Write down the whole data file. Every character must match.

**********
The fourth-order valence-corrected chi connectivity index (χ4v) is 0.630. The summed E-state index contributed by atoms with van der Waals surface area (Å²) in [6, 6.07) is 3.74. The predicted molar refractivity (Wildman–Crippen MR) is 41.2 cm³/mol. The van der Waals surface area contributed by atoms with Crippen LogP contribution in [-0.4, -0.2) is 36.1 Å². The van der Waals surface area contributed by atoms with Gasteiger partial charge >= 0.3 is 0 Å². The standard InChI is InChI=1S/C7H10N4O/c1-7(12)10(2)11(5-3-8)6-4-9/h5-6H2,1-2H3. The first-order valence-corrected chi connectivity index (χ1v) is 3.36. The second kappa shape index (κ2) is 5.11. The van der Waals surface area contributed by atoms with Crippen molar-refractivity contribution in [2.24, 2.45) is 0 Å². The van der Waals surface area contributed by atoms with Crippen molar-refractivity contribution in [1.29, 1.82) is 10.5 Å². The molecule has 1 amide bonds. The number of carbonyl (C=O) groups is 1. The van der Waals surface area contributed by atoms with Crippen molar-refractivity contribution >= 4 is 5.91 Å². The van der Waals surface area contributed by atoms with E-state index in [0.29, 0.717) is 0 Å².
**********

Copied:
The fourth-order valence-corrected chi connectivity index (χ4v) is 0.630. The summed E-state index contributed by atoms with van der Waals surface area (Å²) in [6, 6.07) is 3.74. The predicted molar refractivity (Wildman–Crippen MR) is 41.2 cm³/mol. The van der Waals surface area contributed by atoms with Crippen LogP contribution in [-0.4, -0.2) is 36.1 Å². The van der Waals surface area contributed by atoms with Gasteiger partial charge >= 0.3 is 0 Å². The standard InChI is InChI=1S/C7H10N4O/c1-7(12)10(2)11(5-3-8)6-4-9/h5-6H2,1-2H3. The first-order valence-corrected chi connectivity index (χ1v) is 3.36. The second kappa shape index (κ2) is 5.11. The van der Waals surface area contributed by atoms with Crippen molar-refractivity contribution in [2.24, 2.45) is 0 Å². The van der Waals surface area contributed by atoms with Crippen molar-refractivity contribution in [1.29, 1.82) is 10.5 Å². The molecule has 1 amide bonds. The number of carbonyl (C=O) groups is 1. The van der Waals surface area contributed by atoms with Crippen molar-refractivity contribution >= 4 is 5.91 Å². The van der Waals surface area contributed by atoms with E-state index in [0.29, 0.717) is 0 Å².